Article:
As a child, I was sure that Albert Einstein was the most famous violinist in the world. The confusion stemmed from a photo of the great man that adorned the New York Times in the late 1940s – let’s say 1948, to conveniently and coincidentally make me six years old, the very age when Einstein himself, in 1885, first started his violin lessons. So . . . that morning of 1948, my father opened the paper in our home in Queens, New York, and pointed to the man with the bushy moustache and wild hair and gentle laughing eyes. “The greatest man of our time,” my father informed me solemnly. “And I met him several times, when I was at Princeton in 1944. He even invited me to his house, served me tea. And how he played the violin!”
And that was enough – the awe with which my father pronounced those words “he played the violin” – for me to believe for many years that the most eminent physicist in history was renowned primarily for his ability to coax notes out of a musical instrument.
In time, of course, I came to realise the error of my ways. He began to appear on my horizon when my adolescent brain staggered to understand that mass and energy can be manifestations of the same phenomenon; and then loomed even larger as my adult brain began to pen stories where the distinction between past, present and future is only a stubbornly persistent illusion. And appeared in all his metaphorical glory when, growing older in a globe defined by what Einstein had discovered, a century torn asunder by the forces that this wonderful man had unleashed, I found my life splintered as if it were an atom. And through it all, I also came to admire Einstein as a man of peace and wisdom and, yes, a prankster – with that illustrious tongue of his sticking out at us from his most notorious photograph and demanding that we not take him all that seriously.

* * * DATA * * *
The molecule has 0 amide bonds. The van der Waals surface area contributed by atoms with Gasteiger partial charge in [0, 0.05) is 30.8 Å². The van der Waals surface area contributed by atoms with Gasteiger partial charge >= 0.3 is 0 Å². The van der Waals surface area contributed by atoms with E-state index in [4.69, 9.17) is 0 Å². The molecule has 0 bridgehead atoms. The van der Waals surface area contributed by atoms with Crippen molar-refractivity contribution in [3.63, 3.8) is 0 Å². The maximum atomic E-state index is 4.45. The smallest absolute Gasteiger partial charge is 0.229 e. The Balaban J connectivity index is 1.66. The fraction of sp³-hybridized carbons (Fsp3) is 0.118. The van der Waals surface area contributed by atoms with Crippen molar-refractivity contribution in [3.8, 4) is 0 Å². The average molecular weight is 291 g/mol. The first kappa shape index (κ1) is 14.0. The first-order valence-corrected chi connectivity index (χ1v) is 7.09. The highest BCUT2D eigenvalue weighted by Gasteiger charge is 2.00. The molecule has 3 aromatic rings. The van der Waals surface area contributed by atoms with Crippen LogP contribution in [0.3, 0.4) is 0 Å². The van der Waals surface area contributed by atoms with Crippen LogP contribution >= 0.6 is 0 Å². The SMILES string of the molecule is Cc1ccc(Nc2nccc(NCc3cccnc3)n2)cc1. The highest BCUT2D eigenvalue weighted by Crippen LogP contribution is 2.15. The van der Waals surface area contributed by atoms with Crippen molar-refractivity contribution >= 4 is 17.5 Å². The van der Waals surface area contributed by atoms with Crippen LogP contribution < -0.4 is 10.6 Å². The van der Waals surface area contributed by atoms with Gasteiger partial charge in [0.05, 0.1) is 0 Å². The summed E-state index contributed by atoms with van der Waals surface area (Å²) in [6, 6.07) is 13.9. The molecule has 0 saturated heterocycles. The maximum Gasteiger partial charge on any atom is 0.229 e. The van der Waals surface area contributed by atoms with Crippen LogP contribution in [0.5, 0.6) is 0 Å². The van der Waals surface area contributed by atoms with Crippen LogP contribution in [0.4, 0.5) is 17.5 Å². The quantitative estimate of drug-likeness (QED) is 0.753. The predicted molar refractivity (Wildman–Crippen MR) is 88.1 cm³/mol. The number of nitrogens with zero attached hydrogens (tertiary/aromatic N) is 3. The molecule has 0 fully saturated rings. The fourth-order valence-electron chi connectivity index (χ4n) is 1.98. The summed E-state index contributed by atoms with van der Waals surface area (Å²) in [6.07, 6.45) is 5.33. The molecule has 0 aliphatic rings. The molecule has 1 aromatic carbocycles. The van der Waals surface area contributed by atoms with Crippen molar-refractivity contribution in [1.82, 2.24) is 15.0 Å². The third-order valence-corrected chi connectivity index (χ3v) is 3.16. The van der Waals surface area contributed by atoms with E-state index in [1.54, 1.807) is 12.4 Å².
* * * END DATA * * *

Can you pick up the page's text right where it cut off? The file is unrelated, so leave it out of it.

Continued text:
So many images, so much influence, and ever less the original impression of Einstein as a musician.
And, yet, now that we are well into a new century, now that we celebrate 100 years of that moment when the young Einstein reached his epiphany of E = mc^2 which still haunts us, I have started to wonder if my first intuition about the great Albert was not correct after all. I wonder if those early violin lessons in 1885 – for a boy who had not yet really started to enunciate words, who was a tardy speaker of German – were not the sweet fire where his mind was forged and tempered. If it was not in the mass of that wooden musical instrument filled with a baffling energy that resonated inside every electron of his being, if it was not there where and when and how he first conjured up the laws of cosmology. I wonder if the design of the universe was not contained in the emotion he wrested from those strings. And if it was not a heart tuned by Mozart that gave birth to his certainty that the quantum leap of the imagination is always more important than the dreary accumulation of knowledge. Can it not be – my final wonderment – that Einstein’s theory of relativity owes more to an aesthetic revelation than to his overwhelming mathematical intelligence?
Because this he did know, really knew – and said it: “We all dance to a mysterious tune, intoned in the distance by an invisible piper.” And was exceptional because he understood this mystery, that distance, this invisibility, that piper, in a deeper and more humane way than most of those who, full of uncertainty and bewilderment, have danced ever since in the still luminous shadow of his music and his mind.
Here’s to you, Uncle Albert – the greatest violinist in the world.
copyright Ariel Dorfman, 2005
Ariel Dorfman’s latest books are a collection of essays, Other Septembers, Many Americas (Pluto Press), and The Burning City (Random House), a novel written with his youngest son, Joaquin